“We have to make sure to prescribe any strength or supplemental training for guys based on ice time,” he said. “That means supplemental training for guys who play on the fourth line or who are more depth players on the roster. It’s more maintenance to their core work, and we’re addressing corrective action all the time to maintain and minimize any soft tissue injuries.”

That micromanagement approach is stressed through the development season and summer training.

“We evaluate a young man’s strengths and provide feedback as to where they’re at [physically],” Potenza said of the NHL’s development camps. “It helps to plan their development from a physical standpoint. We can work with them on their training habits, and for the college athletes, we work with how they warm up, get them to eat well, shop for the right food, and take care of themselves so they can regenerate their bodies quicker. That includes right down to their rest and their sleep pattern.

“We know [at the NHL level] that the bodies will develop and be there, so we really try to stress habits. Having been with college programs like Wisconsin and like BU, my goal is always to prepare by reinforcing those habits. From this level, it now gives me an opportunity to have great communication with guys like Anthony and be able to educate the collegiate systems as well as Canadian junior league players and even our minor league players.”

Now, that approach is coming back to offseason training in college hockey.

Anthony Morando, left, goes through drills with Boston University players (submitted photo).

Boston University is no different.

“We’re always tweaking our system to be more player-specific,” said Quinn. “All the guys are here taking summer courses, and all 25 guys on our roster are working out on campus. We have some great depth where no one guy needs to carry the load, but our roster has guys who can step up on any night and provide what we need.

“Our success is going to be predicated on their progress, and the key is how our returnees play. We believe we can make the jump with the added talent that we have coming in with a solid freshman class.”

Terriers forward Nick Roberto, who will be a sophomore in the fall, said he has noticed an attitude change in the weight room this offseason.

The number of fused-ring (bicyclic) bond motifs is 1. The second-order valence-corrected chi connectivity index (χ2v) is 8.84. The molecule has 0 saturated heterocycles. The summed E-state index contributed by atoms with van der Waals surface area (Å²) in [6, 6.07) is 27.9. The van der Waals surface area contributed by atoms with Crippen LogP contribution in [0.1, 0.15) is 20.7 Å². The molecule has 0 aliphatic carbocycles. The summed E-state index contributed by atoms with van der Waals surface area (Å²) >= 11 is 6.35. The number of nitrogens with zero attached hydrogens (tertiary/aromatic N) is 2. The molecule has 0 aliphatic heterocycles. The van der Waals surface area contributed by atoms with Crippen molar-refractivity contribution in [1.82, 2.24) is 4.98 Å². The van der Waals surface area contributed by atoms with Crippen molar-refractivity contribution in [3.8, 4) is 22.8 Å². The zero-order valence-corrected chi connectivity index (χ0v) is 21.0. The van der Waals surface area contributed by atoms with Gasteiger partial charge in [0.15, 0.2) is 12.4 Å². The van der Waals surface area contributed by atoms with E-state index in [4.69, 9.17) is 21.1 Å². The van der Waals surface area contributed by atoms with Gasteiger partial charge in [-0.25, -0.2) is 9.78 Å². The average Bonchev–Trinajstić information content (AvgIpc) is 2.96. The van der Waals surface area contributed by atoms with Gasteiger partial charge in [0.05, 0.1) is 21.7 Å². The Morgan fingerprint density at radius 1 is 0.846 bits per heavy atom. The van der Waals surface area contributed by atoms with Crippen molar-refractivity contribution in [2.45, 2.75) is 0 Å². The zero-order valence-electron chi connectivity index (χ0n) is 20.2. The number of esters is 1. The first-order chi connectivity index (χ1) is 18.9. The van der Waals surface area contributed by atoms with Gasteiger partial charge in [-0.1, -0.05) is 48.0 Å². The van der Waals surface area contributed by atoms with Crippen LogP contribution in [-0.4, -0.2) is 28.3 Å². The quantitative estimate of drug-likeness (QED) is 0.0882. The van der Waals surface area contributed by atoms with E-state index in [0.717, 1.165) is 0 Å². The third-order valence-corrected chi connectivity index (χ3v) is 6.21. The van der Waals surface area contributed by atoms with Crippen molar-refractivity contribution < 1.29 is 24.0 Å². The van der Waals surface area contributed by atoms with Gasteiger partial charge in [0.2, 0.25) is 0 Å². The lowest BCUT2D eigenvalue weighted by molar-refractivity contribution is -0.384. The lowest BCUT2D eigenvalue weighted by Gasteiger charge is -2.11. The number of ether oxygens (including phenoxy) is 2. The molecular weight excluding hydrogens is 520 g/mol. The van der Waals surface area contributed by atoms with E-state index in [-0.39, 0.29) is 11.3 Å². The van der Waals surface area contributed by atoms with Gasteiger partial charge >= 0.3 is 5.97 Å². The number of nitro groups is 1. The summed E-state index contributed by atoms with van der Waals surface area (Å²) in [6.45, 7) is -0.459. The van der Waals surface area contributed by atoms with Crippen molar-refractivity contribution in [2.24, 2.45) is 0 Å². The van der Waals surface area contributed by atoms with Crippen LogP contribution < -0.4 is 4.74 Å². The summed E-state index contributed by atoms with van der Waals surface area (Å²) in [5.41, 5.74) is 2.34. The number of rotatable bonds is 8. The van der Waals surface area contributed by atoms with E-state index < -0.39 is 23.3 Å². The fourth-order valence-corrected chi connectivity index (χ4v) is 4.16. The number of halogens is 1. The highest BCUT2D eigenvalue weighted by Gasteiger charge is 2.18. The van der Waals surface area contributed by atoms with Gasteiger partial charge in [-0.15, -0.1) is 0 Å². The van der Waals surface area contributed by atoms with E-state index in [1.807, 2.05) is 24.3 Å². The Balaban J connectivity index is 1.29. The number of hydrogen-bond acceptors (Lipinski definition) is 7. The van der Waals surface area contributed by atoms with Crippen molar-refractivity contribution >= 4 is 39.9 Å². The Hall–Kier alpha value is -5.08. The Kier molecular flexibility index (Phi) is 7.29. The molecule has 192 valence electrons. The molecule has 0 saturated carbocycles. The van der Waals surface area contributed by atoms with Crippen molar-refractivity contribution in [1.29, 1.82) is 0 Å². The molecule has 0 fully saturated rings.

“We’re a really tight group, but we’re trying to maintain a complete edge every day,” he said. “That means challenging one another and not being afraid to look at each other and ask for one more rep or 10 extra minutes.

“We all got along last year even through the tough times. We never got down on each other, and that’s something we’re using this year to drive us and make us even tougher and stronger before the season starts.”

In the modern day of college hockey, that’s a tougher challenge than in years past. There are more teams than ever before in BU’s league, with tougher competition for national title contention.

Hockey East finished with one of its tightest top packs last season — five points separated second place from eighth. Breaking back into that pack will be equally as tough as programs like Providence, New Hampshire, Maine, Notre Dame and Vermont continue to vie for spots in what may be the nation’s best top-to-bottom conference.

And while the 2009 banner will forever cast its shadow, traditions and history don’t win championships, evidenced by first-time kings Yale and Union in 2013 and 2014, respectively.

“One thing I learned is that you never really know what a head coach does on the job until it happens to you,” said Quinn. “There was a big learning curve in how to manage the extra non-hockey responsibilities, and it’s something that a coach can get caught up in. It’s tough to balance the on-ice practice and coaching with the recruiting aspects, which a coach has to be fully involved in. But with that year behind us, we’re ready to go and move forward to a new season.”

Said Roberto: “The goal [for BU hockey] doesn’t change but we know the way in which we approach our goal has to change. And that’s something that starts in the offseason every day that we’re working in the weight room and on the ice with our coaching staff.”

The best part about the offseason, Morando said, is gaining new knowledge.

“The guys on the ice are learning, and we’re always studying new methods for training and improvement,” Morando said. “That’s our commitment to them. We’re fully committed to them, and we’re all committed to BU hockey. We know that there will be success, but it starts now and we have to make sure we’re working hard each day to make it reality.”


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  1. BU’s program struggled last year but at times they showed up and played well. The final regular season weekend sweep of NU showed their resolve. They will not be down for long.